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Crude oil extraction in the Niger Delta region of Nigeria generates 96% of all foreign earnings and 85% of state revenues, making it crucial to the survival of the Nigerian state. Several generations of state neglect, corruption and mismanagement have ensured that the Delta region is one of the most socio-economically and politically deprived in the country. By the late 1990s there was a frightening proliferation of armed gangs and insurgent groups. Illegal oil bunkering, pipeline vandalism, disruption of oil production activities, riots, and demonstrations intensified and in 2003, insurgents began kidnapping oil workers at a frenetic pace. In late 2005, an uber-insurgent movement 'organization' was formed in Nigeria. Christened the Movement for the Emancipation of the Niger Delta (MEND), it operates as an amorphous, multifaceted amalgam of insurgent groups with an unprecedented clinical precision in execution of intents.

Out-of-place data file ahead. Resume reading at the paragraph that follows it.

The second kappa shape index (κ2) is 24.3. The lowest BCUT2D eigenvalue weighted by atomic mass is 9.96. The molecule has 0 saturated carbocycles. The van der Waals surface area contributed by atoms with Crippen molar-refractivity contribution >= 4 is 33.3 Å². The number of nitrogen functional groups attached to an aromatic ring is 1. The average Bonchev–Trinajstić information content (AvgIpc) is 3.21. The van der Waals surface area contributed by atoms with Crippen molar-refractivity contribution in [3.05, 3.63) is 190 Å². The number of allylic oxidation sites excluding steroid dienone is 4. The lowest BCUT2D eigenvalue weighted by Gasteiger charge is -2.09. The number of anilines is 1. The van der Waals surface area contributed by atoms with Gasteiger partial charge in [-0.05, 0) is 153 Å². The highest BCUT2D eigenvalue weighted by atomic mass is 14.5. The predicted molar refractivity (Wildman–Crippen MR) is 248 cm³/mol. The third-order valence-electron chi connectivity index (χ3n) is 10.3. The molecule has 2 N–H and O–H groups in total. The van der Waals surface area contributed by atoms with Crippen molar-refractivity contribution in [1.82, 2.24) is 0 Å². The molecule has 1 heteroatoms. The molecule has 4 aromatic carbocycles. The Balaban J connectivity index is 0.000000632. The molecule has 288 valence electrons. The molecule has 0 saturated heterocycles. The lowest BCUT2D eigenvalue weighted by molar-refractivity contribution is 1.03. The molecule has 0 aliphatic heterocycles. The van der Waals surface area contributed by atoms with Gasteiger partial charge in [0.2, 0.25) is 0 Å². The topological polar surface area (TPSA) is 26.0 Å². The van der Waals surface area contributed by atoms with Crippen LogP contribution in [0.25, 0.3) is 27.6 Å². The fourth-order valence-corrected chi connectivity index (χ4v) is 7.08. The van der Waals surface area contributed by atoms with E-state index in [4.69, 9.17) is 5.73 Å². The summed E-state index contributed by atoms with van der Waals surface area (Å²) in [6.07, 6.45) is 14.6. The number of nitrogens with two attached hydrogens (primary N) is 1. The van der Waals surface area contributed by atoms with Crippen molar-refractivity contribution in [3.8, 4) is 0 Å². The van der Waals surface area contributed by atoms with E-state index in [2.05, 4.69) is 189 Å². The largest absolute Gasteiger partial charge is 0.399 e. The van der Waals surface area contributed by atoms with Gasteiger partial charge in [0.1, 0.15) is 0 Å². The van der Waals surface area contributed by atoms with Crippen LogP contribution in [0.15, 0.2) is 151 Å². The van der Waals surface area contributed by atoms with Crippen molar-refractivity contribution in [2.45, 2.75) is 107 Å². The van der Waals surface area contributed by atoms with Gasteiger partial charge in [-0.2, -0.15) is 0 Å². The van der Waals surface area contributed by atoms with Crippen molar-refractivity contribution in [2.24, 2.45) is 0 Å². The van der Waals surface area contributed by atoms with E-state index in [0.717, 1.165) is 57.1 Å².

By focussing on kidnappings that are putatively connected to the struggle for emancipating the Niger Delta, Oriola makes the case for analysing MEND as a social movement organization, rather than a terrorist or criminal gang by showing how political processes shape kidnappings in the Delta. The use of violent repertoires of contention has not garnered sufficient attention in the social movement literature, despite the fact that that around the world, many similar groups are adopting violent tactics without necessarily eschewing non-violent techniques.

Based on multi-actor research, including interviews and focus group discussions with community members, military authorities, 42 ex-insurgents directly involved in illegal oil bunkering and kidnapping, and official email statements from 'Jomo Gbomo', the spokesperson of MEND, this book will be of interest to sociologists, political scientists and peace and security studies scholars.

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